Tax time can be overwhelming for small business owners however, being organised and on top of what needs to be done to finalise the financial year will help make the process smoother. We’ve put together some tips on how to prepare from a tax perspective and some things your business can do to get planning for the year ahead.
It’s time to reconcile
Ensure your business bank account/s are reconciled so you have a clear picture of what happened this financial year and that they line up with your incomings and outgoings. The main thing your accountant will need will be your monthly reports from your bookkeeper so if you haven’t had the chance to collate, you will need to go back through bank statements for the 2021/22 financial year, and locate the receipts and invoices accordingly. Throughout this process, it is a good opportunity to identify any unpaid invoices, Business Activity Statements (BAS; these are due quarterly to the ATO) as well as any employee obligations you need to finalise.
Depending on your business structure, you are legally required to keep your tax records for a minimum of five years and if operating under a business structure, the requirement is seven years. These documents are anything that supports the contents of your tax returns such as receipts, calculations, nominations, proof of income and other relevant records.
Finalise all employee obligations
If you have staff, it’s important to speak to your accountant and put the time aside to finalise the data for your Single Touch Payroll (STP) for the financial year. This is important so your employees can access their end-of-year income statements for their own individual tax returns so you must ensure the correct payroll numbers have been reported through your accounts.
If you are also looking to claim super as a tax deduction for your business, you must pay your employee’s super from your business bank account prior to 30 June (EOFY) even though it’s not due until 28 July.
Review your finances and cashflow
The end of the financial year is the perfect time to sit down with your accountant (or whoever may oversee your business’ finances) to review whether you hit your targets and met budget over the past financial year.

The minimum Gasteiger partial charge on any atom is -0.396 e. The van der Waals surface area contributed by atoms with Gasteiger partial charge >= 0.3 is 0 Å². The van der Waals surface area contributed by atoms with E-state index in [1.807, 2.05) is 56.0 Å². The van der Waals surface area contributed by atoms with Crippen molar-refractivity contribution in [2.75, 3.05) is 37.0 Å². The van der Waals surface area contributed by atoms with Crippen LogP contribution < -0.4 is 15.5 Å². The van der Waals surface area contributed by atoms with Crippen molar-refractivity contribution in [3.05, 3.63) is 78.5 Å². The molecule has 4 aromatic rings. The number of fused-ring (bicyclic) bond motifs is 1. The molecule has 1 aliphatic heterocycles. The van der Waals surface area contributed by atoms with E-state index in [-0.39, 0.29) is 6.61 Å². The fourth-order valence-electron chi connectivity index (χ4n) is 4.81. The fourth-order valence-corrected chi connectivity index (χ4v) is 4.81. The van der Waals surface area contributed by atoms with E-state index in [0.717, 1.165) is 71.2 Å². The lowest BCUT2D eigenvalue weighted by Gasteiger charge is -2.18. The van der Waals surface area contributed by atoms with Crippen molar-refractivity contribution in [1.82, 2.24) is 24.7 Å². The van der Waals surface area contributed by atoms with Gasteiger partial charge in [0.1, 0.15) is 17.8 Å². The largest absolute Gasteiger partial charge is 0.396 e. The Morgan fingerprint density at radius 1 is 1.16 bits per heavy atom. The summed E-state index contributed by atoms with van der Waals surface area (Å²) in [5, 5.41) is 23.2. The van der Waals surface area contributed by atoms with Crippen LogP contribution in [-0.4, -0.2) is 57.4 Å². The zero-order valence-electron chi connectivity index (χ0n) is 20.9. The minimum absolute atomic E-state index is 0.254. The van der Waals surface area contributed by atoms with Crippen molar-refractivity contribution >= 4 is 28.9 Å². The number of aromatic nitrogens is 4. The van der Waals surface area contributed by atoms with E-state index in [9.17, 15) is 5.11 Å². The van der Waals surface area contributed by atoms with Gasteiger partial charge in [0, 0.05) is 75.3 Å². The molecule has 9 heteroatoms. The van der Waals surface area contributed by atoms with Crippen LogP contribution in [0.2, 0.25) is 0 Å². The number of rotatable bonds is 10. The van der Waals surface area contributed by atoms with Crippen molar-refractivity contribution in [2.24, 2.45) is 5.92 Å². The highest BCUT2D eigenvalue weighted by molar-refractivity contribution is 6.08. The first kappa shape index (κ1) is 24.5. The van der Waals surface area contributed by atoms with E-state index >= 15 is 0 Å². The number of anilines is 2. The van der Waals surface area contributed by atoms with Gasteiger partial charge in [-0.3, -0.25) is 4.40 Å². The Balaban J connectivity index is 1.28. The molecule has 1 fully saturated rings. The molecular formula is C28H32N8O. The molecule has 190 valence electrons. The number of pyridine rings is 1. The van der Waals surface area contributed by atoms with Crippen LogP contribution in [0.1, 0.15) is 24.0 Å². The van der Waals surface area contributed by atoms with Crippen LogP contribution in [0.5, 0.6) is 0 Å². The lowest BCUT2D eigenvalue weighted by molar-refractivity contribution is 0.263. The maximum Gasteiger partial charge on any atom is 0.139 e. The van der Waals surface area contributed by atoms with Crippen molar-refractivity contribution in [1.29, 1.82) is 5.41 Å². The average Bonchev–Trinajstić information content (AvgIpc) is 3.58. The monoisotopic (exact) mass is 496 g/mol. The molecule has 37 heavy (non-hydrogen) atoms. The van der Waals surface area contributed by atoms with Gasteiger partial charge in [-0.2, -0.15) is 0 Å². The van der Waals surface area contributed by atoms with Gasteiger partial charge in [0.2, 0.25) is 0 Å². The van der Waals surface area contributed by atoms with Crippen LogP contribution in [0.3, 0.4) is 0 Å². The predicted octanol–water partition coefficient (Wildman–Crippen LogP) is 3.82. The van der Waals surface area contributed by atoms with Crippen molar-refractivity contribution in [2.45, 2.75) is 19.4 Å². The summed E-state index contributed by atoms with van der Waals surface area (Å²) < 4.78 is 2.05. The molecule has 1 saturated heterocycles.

There could be some tax advantages to prepaying some of your 2021-22 expenses in the current financial year or even shifting some invoice payments to the next financial year, depending on your business’s situation. Always check with your accountant to make sure this is a strategy you could adopt for your business.
Something you should also get in the habit of doing is reviewing your business expenses which includes things such as insurance, your suppliers, products you’re offering and also your EFTPOS provider. The way you collect payments could have significant cost and resource implications in other areas of your organisation, so we suggest ensuring payments aren’t actually costing your business. Smartpay has a Zero Cost EFTPOS solution that allows you to automatically pass on your transaction fees so you get to save on EFTPOS bill – putting the savings back into your business to help you plan for some extra cash flow for the year ahead!
Take control of next year’s planning
End of Financial Year (EOFY) is the best time to take control of planning and set goals for the forthcoming financial year to ensure your business is adapting. Your certified accountant can help you with tax planning strategies you might not have considered and can give you guidance based on your expected taxable income (assessable income for your business minus any allowable deductions) for this current financial year (2021-22). From there, you can forecast your likely taxable income for the next financial year (2022-23). You can also research government support available for SMEs: stay up to date with tax incentives, rebates and deductions available to you and your industry.
All in all, June can be a busy month in the lead up to the end of the financial year but in order to fully prepare your business for tax time and the year ahead, speak with your accountant or financial advisor to execute and strategise.
Disclaimer: Smartpay does not provide tax, legal or accounting advice. This article has been prepared for informational / educational purposes only and does not constitute advice nor should be relied on solely for tax, legal, or accounting purposes. Please consult your tax / financial advisor or accountant for advice.